was focusing on berry hunting and Ft.Walsh I found a brochure on
the Clay Products Interpretive Centre. We had done many
industries such as; glass blowing factories, an old iron factory
we had never done anything about pottery. The interpretive centre
served many purposes. It was a showcase for much of the pottery,
Hycroft China and Sunburst Ceramics that were made in the Medalta
Pottery Factory. They had a catchy way of phrasing it on signs
around town. They said "See the Great Wall of China."
And when we got to the centre we understood why. One of the first
things you see after entering the factory is a large wall
displaying much of the china. Besides being a showcase for the
old china and ware that was made in the factory it allows current
pottery artisans a showcase for some of their work. In addition
they also have demonstrations of craftsmen making pottery in the
that was done a century ago.
For almost half a century the name "Medalta" ranked as a common word in many Canadian homes. Medalta Potteries of Medicine Hat operated as Western Canada's largest producer of household crockery and hotel china, in the first half of the 20th century, it stood alone in prominence in the Canadian Pottery industry.
The centre was set up with information kiosks at every step providing you with audio information on each area and allowing you to go at your own pace.
Before we went on "the road" I had done some painting on greenware and enjoyed it. But it was interesting to see how they made pottery in the late 1800s to the early 1900s. Surprisingly enough some of the methods they used back then are the same methods they use today, only automated. I actually got to "jigger" a large crock. This is a procedure they use in which they have a mold that is put into a spinning machine. The clay is then put inside the mold (made of plaster) and spun. This causes the clay to spin out towards the inside of the mold. The operator then pulls down a handle that has a large paddle attached. This hollows out the center of the crock, creating the shape. The excess clay is forced up to the top and then cut off and saved for the next piece. Tony Hansen (the jigger operator) was telling us that during the time of factory, the jigger was one of the highest paid operators. However, he was paid by the piece. So he had three people working with him. One would provide him with the mold, another the clay, and then a third would remove the piece when it was done. After the piece was finished it dried inside the mold. So they had to have hundreds of molds on hand. As the piece dried it pulled away from the inside of the mold allowing it to be removed, and then dried further. Finally it could be decorated or simply left plain and then glazed and fired. Unfortunately the advent of plastics took a big bite out of the pottery industry. There are still factories that specialize in fine china but there isn't a big demand for the large crocks that were once used for storage of everything from flour, to sauerkraut, to cream. I did find out that the fine bone china that is still made today still use lead in their designs, because they can get a much brighter color with the lead paint. However, in most cases with the fine bone china there is not enough lead to be harmful to humans. We met Zarnab, a lovely 16 year old young lady, that was there on a program from her high school that was free-hand drawing a design on one of the bowls made there. I certainly hope that she continues in art, as she was very good at it.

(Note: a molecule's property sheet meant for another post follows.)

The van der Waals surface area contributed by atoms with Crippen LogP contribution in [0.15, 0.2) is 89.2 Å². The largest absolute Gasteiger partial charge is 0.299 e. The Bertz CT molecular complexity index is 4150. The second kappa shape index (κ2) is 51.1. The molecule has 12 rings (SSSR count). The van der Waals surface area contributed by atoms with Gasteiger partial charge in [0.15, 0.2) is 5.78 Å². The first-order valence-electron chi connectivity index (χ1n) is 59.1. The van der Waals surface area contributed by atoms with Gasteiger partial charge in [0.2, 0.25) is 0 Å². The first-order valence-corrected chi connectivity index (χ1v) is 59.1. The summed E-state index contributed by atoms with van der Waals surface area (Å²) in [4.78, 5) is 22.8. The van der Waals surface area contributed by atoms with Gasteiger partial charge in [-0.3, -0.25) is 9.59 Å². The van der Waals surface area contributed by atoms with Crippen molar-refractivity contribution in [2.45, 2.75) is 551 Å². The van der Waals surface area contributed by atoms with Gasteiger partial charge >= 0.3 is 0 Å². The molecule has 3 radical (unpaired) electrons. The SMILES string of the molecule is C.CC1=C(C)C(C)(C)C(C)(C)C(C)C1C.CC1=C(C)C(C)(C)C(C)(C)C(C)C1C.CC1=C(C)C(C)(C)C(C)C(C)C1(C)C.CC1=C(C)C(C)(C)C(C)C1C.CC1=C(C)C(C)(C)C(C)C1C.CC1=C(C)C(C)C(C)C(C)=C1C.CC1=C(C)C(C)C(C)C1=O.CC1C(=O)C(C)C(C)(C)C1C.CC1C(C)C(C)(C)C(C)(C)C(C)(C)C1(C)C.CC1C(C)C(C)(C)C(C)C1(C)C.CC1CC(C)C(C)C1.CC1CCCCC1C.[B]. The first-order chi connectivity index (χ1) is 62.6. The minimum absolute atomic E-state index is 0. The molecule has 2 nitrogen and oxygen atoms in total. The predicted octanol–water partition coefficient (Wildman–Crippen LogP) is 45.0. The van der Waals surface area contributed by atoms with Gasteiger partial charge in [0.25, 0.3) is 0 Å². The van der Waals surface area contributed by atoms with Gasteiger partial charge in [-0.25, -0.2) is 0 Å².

If you visit be sure and see their 2nd site located just down the street. This site features several of their outside or beehive kilns which were used in the very early years, plus a large historic building with many more pottery displays. For more information or their hours call: 403-529-1070 or check out their website at: Medicine Hat Clay Industries.